`There is much that is fascinating here. Long-established experiments and conclusions are rubbished and reinterpreted, long-established assumptions and beliefs about emotions are soundly trounced, and generally a good going-over is delivered to the whole field... it is such a blockbuster that one can only reel backwards and tell anyone studying the subject that they would be crazy not to get it' - Self & Society This fascinating book overviews the psychology of the emotions in its broadest sense, tracing historical, social, cultural and biological themes and analyses. The contributors - some of the leading figures in the field - produce a new theoretical synthesis by drawing together these strands.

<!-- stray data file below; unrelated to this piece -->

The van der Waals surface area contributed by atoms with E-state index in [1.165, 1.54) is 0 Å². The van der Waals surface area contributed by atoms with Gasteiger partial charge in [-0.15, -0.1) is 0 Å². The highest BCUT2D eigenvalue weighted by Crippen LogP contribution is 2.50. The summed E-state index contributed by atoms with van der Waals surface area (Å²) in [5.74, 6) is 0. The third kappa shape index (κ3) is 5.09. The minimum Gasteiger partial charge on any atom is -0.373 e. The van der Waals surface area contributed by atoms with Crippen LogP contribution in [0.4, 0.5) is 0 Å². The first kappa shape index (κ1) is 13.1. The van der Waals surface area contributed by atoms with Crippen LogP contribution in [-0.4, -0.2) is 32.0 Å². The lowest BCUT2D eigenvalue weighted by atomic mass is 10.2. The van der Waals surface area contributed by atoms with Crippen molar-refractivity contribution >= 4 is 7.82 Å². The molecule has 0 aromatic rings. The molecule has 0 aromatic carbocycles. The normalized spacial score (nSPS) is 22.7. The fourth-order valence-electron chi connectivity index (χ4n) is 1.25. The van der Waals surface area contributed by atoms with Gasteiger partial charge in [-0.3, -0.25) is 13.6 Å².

Chapter 4: Shame and Guilt in Early New England
Shame and Guilt in Early New England
Fifty years ago Ruth Benedict made this comparison of American life, past and present:
The early Puritans who settled in the United States tried to base their entire morality on guilt, and all psychiatrists know what trouble contemporary Americans have with their consciences. But shame is an increasingly heavy burden … and guilt is less extremely felt than in earlier generations. In the United States this is interpreted as a relaxation of morals, because we do not expect shame to do the heavy work of morality. We do not harness the acute personal chagrin which accompanies shame to our fundamental system of morality.1
Benedict was, of course, a distinguished anthropologist, not a historian. And ...